There’s a storied history behind Party: A Mystery (Black Sheep/Akashic), a new picture book written by Jamaica Kincaid and illustrated by Ricardo Cortés. Kincaid originally wrote Party as a piece for adults to be published in the Talk of the Town section of the New Yorker in 1980. The literary inspiration for the piece, however, goes back much further than that. In the New Yorker story, three girls attend a party celebrating the publication of the Nancy Drew books. "I loved the books as a child in Antigua and I even still collect them today," Kincaid says. "Anyway, the point was to write an amusing piece about parties, and I used the characters from the books, friends of Nancy."
It would be many years before that story took on a whole new and unexpected life as a children’s book. Typically, in the world of children’s literature, it’s an author or publisher who first reaches out to an artist. In this case, after illustrator Cortés discovered Kincaid’s story in Talk Stories, a collection of her New Yorker pieces, he set the project in motion. Kincaid credits Cortés with having the vision to adapt the story to the new format. "The story in Party is really Ricardo’s," she says. "The way of imagining it as a mystery that would interest a child is really his."
The picture book follows the basic premise behind Kincaid’s story: three girls—Pam, Beth, and Sue—attend a party at the New York Public Library in celebration of the Nancy Drew books. Amid the refreshments and flowers, the girls spy something mysterious and unexpected that readers may not necessarily see themselves. As in Kincaid’s original story, the mystery in the picture book is never fully explained, and much is left up to the reader’s imagination.
Kincaid believes that, in illustrating Party, Cortés only enhanced the story’s enigma, providing a greater sense of intrigue and playfulness likely to appeal to young readers. She particularly praises Cortés’s conclusion. "[Cortés] creates an ending that is unusual," she says. "We want things to be all wrapped up so we can all go to bed and sleep. But I believe he is saying that we can… dream also. Or we can sit and wonder. I think he is saying, ‘What is there behind this curtain: dare I look?’"
Kincaid, who was such a voracious reader as a child that, she says, "I would even read the labels on boxes or tins of cocoa," believes it’s a misconception that children eschew ambiguity in the books they read. "When I was a young reader, I never wanted certainty in literature," she says. "And now that I am an old reader, I want it even less."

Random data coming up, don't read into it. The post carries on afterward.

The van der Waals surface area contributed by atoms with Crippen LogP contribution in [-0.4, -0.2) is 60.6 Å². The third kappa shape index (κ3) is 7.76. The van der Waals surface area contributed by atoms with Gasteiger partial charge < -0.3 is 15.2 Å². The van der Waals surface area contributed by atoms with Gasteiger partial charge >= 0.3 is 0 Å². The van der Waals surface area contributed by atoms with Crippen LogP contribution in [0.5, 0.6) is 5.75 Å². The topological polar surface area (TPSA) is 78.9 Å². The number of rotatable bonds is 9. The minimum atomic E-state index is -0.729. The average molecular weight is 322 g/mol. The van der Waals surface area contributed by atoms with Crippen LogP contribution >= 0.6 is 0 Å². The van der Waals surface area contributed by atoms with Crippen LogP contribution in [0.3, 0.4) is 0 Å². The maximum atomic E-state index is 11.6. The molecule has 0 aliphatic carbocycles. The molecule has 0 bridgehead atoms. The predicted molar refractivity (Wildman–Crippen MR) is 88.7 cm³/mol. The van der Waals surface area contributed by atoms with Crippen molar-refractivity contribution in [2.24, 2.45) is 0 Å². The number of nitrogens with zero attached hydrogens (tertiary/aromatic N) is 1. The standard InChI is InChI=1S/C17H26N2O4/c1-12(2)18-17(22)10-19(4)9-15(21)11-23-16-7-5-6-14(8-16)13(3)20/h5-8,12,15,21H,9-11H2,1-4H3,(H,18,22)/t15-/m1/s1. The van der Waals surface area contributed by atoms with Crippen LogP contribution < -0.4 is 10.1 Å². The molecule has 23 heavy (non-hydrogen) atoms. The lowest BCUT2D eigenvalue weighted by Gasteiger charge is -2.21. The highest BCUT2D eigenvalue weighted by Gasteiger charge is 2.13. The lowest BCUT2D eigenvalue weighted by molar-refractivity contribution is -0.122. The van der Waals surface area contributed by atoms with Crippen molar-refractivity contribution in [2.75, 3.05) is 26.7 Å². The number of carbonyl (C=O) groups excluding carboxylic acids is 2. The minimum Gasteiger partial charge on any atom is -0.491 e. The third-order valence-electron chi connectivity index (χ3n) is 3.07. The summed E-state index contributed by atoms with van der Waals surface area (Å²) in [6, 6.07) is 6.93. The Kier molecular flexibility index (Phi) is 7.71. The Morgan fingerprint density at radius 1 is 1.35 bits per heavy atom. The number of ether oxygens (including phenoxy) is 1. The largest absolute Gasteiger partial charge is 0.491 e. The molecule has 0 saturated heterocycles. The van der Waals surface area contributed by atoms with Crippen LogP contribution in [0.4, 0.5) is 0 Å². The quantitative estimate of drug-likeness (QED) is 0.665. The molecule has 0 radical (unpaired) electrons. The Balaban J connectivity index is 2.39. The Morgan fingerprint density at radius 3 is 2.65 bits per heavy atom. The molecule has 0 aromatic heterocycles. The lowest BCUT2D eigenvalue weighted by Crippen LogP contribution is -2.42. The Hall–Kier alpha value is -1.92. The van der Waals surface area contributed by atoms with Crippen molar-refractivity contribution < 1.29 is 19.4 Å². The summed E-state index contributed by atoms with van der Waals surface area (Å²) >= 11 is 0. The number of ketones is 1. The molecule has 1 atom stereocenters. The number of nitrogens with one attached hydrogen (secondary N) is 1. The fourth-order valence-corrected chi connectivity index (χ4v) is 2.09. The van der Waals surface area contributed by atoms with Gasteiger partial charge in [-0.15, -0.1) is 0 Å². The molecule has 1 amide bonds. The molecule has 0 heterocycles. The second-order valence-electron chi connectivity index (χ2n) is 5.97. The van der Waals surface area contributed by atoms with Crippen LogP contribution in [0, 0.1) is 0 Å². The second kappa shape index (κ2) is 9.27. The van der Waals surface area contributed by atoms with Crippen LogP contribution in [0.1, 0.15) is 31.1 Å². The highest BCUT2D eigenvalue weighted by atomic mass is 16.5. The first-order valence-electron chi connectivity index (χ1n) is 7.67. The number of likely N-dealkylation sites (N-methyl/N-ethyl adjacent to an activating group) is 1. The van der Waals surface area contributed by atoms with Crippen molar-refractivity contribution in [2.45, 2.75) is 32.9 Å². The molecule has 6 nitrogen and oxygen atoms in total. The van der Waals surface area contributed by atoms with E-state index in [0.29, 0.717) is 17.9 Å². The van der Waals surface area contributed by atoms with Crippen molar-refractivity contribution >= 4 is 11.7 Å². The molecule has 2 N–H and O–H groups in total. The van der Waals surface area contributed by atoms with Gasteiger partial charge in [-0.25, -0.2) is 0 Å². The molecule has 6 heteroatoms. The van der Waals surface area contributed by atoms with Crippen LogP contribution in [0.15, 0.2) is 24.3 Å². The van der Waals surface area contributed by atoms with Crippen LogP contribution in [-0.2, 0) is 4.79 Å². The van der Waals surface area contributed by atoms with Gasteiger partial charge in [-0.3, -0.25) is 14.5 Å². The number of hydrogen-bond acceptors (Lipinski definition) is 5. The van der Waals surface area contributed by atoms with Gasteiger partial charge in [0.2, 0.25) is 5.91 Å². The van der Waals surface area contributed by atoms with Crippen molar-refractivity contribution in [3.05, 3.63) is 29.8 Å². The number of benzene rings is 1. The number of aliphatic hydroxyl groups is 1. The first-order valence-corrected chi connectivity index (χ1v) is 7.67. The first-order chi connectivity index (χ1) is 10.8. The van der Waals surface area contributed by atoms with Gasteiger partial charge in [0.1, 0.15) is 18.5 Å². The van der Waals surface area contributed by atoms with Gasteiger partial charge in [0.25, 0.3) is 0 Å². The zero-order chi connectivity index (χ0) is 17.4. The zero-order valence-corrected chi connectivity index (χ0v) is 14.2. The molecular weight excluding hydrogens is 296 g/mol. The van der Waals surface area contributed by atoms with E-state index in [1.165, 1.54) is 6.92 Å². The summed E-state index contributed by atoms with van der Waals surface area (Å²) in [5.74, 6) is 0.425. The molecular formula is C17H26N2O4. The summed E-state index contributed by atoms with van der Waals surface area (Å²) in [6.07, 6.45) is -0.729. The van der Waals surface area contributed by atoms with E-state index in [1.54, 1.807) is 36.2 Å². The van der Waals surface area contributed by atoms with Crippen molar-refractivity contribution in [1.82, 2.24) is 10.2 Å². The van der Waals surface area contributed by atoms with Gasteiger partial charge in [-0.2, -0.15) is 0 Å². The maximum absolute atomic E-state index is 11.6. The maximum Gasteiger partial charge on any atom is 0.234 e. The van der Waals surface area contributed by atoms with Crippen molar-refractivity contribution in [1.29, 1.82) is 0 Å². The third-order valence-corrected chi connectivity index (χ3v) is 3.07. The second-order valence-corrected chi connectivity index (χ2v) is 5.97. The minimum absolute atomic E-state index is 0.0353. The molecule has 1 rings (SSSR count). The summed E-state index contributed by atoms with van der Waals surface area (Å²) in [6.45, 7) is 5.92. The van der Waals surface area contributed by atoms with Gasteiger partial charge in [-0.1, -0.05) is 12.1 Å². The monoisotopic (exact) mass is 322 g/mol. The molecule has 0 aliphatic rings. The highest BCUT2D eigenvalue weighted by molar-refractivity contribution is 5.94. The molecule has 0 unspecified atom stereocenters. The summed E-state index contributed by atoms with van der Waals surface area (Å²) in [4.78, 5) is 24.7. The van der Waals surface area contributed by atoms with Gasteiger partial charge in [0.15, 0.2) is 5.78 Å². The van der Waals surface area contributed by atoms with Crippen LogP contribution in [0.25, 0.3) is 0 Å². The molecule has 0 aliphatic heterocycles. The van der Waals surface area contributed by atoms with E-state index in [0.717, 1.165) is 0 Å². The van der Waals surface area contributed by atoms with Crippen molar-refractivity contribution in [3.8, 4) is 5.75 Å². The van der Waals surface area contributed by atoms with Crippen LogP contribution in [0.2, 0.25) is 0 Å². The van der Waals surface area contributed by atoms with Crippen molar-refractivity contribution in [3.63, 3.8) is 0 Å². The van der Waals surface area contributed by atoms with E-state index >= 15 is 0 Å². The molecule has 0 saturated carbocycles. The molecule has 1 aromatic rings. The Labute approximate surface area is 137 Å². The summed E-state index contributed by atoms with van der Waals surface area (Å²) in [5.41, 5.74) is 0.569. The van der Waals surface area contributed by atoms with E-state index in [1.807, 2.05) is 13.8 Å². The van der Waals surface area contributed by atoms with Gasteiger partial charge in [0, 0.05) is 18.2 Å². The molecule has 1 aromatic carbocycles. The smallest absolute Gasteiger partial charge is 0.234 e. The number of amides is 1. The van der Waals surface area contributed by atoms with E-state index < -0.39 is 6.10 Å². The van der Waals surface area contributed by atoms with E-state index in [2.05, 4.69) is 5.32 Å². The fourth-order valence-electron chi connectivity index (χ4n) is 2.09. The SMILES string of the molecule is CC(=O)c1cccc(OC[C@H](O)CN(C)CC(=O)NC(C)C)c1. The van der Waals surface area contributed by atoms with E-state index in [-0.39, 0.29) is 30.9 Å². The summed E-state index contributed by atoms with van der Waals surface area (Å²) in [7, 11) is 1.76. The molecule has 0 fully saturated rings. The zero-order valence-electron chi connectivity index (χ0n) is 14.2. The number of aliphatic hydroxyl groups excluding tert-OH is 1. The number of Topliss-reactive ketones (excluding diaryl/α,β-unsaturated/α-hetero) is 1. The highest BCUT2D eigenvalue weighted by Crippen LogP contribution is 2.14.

For Cortés, it was precisely the story’s unanswered questions that drew him to it. "I read it," he says. "It confused me, and I reread it immediately. It made me laugh, it frustrated me, and it left me a bit bewildered. I loved it!" He was struck by the story’s subversion of traditional mystery story structures, which present a puzzle and then deliver a solution. "Jamaica’s story grabbed my attention, and then almost as quickly left me, quite ridiculously, without an answer," Cortés says. "What a strange tease! Perhaps it was a play on the Nancy Drew template referenced in the story, or maybe the author simply wanted to stir up even more mystery for her own amusement."
Cortés liked the idea of creating a children’s book that would challenge young readers’ expectations and keep them guessing long after reading. "I imagined a child seeing a structure dismantled," he says, "and [thereby gaining] a new understanding of how a story could be created." Cortés says that when he first reached out to Kincaid with his idea to adapt the story, "she seemed bemused at the idea of revisiting and refashioning the prose… and she quite generously agreed to a collaboration."
So what actually is the nature of the "mystery" in the story? For Cortés, the not knowing is precisely the point. "The mystery of this book is a mystery itself, right?" he says. "That does so amuse me, and I certainly didn’t want to ruin any interpretations by pressing the reader with my own suspicions of its nature." As much as Cortés loves the story’s ambiguity, he says it "created an extraordinary challenge: telling a story simply through the emotions and expressions of the three main characters."
The images of the children in the book are based on three sisters he knows, Cortés says. "They were quite patient with me as I tried, over several visits, to give them direction so I might capture certain expressions." For Kincaid, Cortés’s characters—three girls of color—bring an entirely new dimension to the story. "I love Ricardo’s rendition of those girls," she says. "They seem so self-possessed and bold and not afraid of what they would find at the end of any journey they have embarked on."
Cortés feels that the story’s open-endedness has an added benefit—readers can interpret the circumstances as they’d like. "I’ve been privy to many explanations from children to whom I’ve read the book," he says. "It’s quite fun to hear them, and I’ve been genuinely impressed."